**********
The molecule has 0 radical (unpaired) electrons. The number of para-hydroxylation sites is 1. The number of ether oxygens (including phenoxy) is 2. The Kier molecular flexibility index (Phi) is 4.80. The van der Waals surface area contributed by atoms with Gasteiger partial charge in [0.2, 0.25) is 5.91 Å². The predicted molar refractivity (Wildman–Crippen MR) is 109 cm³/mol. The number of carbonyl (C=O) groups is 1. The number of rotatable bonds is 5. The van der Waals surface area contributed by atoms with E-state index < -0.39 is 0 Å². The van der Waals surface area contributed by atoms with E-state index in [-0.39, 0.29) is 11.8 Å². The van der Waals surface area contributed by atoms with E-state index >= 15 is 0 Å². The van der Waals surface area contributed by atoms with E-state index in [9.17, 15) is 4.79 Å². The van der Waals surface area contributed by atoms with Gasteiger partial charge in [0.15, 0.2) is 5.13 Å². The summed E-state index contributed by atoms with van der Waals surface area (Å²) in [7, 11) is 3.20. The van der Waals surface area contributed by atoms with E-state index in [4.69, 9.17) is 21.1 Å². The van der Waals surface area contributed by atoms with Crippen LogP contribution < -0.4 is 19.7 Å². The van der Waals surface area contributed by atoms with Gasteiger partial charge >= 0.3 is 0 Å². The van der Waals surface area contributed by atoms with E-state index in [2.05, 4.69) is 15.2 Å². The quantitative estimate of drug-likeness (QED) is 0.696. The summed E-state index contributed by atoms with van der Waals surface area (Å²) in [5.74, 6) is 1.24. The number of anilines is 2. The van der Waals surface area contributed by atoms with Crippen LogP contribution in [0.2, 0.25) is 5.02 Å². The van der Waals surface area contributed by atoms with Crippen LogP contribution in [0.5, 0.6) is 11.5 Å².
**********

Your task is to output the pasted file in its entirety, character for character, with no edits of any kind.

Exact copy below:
The molecule has 0 radical (unpaired) electrons. The number of para-hydroxylation sites is 1. The number of ether oxygens (including phenoxy) is 2. The Kier molecular flexibility index (Phi) is 4.80. The van der Waals surface area contributed by atoms with Gasteiger partial charge in [0.2, 0.25) is 5.91 Å². The predicted molar refractivity (Wildman–Crippen MR) is 109 cm³/mol. The number of carbonyl (C=O) groups is 1. The number of rotatable bonds is 5. The van der Waals surface area contributed by atoms with E-state index < -0.39 is 0 Å². The van der Waals surface area contributed by atoms with E-state index in [-0.39, 0.29) is 11.8 Å². The van der Waals surface area contributed by atoms with E-state index >= 15 is 0 Å². The van der Waals surface area contributed by atoms with E-state index in [9.17, 15) is 4.79 Å². The van der Waals surface area contributed by atoms with Gasteiger partial charge in [0.15, 0.2) is 5.13 Å². The summed E-state index contributed by atoms with van der Waals surface area (Å²) in [7, 11) is 3.20. The van der Waals surface area contributed by atoms with E-state index in [4.69, 9.17) is 21.1 Å². The van der Waals surface area contributed by atoms with Crippen LogP contribution < -0.4 is 19.7 Å². The van der Waals surface area contributed by atoms with Gasteiger partial charge >= 0.3 is 0 Å². The van der Waals surface area contributed by atoms with E-state index in [2.05, 4.69) is 15.2 Å². The quantitative estimate of drug-likeness (QED) is 0.696. The summed E-state index contributed by atoms with van der Waals surface area (Å²) in [5.74, 6) is 1.24. The number of anilines is 2. The van der Waals surface area contributed by atoms with Crippen LogP contribution in [0.2, 0.25) is 5.02 Å². The van der Waals surface area contributed by atoms with Crippen LogP contribution in [0.5, 0.6) is 11.5 Å².